There are currently only four episodes available of the latest Star Wars property Andor on Disney Plus. The series acts as part prequel to Rogue One starring Cassian Andor, one of the leads of the mentioned film and played impeccably by Diego Luna (Mexicans in Star Wars!), and part bridge between the events of Revenge of the Sith and A New Hope. Essentially, in Andor, we are seeing the conditions of the various worlds under the new Empirical regime and how they led to the formation, and eventual success, of the Rebellion. So far, it is doing so with impressive grace, care, and craft.
Oddly, Andor is somehow the least Star Wars property and the most Star Wars property while also being the most adult Star Wars property, thus far. Okay, the previous statement might be a bit confusing. There are, at present, no Jedi or Sith or any mention of the Force or magical, mystic aspects of the franchise. There have been no mentions of the Emperor, Darth Vader, Inquisitors, Order 66, Jedi survivors, etc. Hell, we have yet to even see any of the expected or standard icons like StormTroopers or Star Destroyers or such. We barely saw a Tie Fighter in episode four and that was for only a second or two. Frankly, I wouldn’t be surprised if the average viewer was not fully aware that this was a Star Wars property until the title screen or credits.
However, while no mention of these traits or elements have really been made, their presence is without a doubt in the skeleton and framework of the show. Cassian, along with his downtrodden comrades and the viewing audience, feels the weight and push and impact of the Empire even on the Outer Rim of the planetary alliance. We see the power and reach that the Empire has through its networks and resources and ability to fully take over control of a planet’s economic and law enforcement system without real cause or issue. We understand the disparity between the Empire and the worlds it controls in the architecture, the clothing, the conditions of the people and places closest to its center compared to the ones at the furthest away. In short, we see the true everyday horrors and lives the very practice of Empire imposes which strikes to the core of what Star Wars is trying to say.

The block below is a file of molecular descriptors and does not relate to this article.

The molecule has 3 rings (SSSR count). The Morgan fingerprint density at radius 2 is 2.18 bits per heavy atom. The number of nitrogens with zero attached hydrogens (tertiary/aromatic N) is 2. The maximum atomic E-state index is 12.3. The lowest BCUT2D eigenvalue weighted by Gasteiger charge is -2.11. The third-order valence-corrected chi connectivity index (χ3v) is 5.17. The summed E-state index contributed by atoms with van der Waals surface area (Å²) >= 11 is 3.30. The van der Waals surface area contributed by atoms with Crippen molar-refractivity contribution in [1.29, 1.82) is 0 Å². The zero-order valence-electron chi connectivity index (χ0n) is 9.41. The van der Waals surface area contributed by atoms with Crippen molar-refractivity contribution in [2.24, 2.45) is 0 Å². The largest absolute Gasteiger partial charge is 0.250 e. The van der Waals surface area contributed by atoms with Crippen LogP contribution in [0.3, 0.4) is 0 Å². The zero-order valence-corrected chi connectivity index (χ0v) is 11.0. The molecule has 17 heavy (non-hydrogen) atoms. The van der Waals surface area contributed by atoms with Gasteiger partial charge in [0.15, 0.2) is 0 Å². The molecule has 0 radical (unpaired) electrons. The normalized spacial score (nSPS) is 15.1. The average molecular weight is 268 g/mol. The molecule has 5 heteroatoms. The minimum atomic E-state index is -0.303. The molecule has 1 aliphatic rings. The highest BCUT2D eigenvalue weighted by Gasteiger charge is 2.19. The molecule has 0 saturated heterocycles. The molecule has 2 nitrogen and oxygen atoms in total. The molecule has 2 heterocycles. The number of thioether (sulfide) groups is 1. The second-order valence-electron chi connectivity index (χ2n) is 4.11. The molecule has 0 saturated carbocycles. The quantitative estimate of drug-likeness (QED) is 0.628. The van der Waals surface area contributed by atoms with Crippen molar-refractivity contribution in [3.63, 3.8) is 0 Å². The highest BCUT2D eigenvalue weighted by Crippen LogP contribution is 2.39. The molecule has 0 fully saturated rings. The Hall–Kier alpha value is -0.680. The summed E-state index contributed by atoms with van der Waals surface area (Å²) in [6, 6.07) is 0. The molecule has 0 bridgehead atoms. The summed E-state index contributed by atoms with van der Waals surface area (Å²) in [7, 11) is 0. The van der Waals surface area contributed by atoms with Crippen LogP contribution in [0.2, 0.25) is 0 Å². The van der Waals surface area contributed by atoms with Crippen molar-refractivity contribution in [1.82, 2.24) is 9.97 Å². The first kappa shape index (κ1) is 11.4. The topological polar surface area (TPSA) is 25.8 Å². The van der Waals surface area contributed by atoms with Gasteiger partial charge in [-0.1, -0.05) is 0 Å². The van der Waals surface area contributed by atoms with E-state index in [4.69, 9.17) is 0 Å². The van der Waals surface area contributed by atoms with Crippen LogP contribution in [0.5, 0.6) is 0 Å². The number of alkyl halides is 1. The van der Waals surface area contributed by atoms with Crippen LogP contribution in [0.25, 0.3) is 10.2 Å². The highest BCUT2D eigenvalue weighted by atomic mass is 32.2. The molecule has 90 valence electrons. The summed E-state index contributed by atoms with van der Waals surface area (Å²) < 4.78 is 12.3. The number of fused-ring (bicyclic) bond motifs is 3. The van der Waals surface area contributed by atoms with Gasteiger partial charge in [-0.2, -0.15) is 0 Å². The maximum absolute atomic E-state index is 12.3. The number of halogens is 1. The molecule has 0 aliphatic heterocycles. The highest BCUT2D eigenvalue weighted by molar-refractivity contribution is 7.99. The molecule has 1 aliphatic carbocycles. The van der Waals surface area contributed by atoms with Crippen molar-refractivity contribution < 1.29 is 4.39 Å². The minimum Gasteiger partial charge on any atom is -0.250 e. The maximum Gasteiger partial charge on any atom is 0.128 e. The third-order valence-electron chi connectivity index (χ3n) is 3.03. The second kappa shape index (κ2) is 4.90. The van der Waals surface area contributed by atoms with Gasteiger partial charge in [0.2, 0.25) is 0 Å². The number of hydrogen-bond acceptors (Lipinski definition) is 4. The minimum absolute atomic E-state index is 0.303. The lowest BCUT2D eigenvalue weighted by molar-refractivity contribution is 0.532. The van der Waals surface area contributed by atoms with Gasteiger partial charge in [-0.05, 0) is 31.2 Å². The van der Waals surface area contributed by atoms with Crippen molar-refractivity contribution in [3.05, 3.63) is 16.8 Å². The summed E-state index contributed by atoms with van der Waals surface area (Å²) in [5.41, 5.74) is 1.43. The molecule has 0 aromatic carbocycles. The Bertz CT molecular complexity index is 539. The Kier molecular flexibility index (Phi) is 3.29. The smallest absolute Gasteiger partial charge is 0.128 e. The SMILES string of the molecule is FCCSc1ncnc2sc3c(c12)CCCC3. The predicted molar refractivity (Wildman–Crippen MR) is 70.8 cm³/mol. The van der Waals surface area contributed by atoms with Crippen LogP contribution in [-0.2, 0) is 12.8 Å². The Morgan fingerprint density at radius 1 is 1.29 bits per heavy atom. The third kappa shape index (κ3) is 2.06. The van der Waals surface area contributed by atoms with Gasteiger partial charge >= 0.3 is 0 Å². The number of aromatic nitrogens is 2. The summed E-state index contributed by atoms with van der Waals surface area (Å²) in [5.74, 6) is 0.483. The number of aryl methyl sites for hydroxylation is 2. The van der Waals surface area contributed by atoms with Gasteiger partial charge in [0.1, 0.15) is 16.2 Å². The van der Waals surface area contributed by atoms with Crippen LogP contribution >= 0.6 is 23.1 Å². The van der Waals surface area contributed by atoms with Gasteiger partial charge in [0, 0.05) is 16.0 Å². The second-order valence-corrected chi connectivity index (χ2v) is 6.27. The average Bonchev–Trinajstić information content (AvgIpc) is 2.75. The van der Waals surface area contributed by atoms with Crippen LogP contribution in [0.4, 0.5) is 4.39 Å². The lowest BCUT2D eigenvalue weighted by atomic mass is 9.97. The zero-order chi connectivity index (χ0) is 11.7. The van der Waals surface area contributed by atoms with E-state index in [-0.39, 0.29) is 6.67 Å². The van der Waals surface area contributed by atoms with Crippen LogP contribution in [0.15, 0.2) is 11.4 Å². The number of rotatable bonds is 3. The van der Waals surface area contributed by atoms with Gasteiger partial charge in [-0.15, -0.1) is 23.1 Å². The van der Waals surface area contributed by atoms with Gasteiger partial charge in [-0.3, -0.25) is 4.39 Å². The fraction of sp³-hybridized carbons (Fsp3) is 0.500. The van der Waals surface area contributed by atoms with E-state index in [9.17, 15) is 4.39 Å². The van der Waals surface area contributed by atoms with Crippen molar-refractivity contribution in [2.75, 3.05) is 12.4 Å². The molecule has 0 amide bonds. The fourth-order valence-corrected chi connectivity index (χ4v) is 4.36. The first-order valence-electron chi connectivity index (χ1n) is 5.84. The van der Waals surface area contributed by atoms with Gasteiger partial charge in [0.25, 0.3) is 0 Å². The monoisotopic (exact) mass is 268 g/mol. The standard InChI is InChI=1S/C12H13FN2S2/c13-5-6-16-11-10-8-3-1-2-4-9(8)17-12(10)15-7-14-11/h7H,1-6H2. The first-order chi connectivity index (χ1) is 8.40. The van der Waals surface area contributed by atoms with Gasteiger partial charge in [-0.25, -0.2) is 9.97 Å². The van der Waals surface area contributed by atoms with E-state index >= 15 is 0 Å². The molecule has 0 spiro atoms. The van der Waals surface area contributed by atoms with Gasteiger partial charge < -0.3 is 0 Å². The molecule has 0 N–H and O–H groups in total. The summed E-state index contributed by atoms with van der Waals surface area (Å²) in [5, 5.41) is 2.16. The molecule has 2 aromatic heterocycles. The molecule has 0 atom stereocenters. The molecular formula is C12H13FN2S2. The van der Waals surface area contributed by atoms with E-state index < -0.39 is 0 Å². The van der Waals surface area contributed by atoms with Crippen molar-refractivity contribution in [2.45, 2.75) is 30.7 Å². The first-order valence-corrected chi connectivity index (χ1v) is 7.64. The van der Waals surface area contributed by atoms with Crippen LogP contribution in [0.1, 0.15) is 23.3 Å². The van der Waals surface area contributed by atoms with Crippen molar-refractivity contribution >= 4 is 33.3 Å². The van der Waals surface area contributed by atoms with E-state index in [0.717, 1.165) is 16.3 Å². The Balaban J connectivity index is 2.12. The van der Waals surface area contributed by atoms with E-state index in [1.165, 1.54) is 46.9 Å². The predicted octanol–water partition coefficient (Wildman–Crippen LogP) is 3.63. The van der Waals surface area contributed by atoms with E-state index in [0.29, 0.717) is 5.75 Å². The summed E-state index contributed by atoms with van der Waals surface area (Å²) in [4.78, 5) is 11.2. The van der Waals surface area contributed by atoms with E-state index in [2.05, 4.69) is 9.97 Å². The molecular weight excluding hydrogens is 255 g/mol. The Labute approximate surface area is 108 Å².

Really, like Rogue One, Andor feels like Star Wars growing up. Now, to be fair, the extended universe (that no longer exists) and many, if not most, of the animated series and projects felt the same even when they included the Jedi and Sith. There was a sense of the depth and potential the universe could have for narrative and story and character beyond the simply binary of good versus evil or absolute right and wrong. Andor allows for gray areas and nuance. Yes, the Empire is still the villain, but the “heroes” are not paragons of virtue and valor. Their hands are not fully clean of blood or strife or harm. Good intentions can, and will, have terrible consequences and vice versa. It genuinely feels like an occupied people fighting back against an empowered oppressive force with any and all means. We are witnessing the true birth of the Rebel Alliance.
Unsurprisingly, this framework leads to opportunity, and execution, to have real world political and social issues. This is only a boon to the series as these allegories and metaphors only add to the significance and weight of the story and characters being portrayed on screen. Complexity and depth and development are not constraints or elements to be diminished in favor of simplicity. They just need to be given consideration and care in their implementation. Andor has been pulling it off so far in spades. If you have ever wanted Star Wars, or any beloved childhood property, to grow up and actually try to have substance and intrigue in their universe, this is the show for you. Please support it if you can, so that more like it will be made. To show that genre audiences are interested in well paced and written and acted fiction that goes beyond simply showing off a new shiny toy in the background for a few seconds.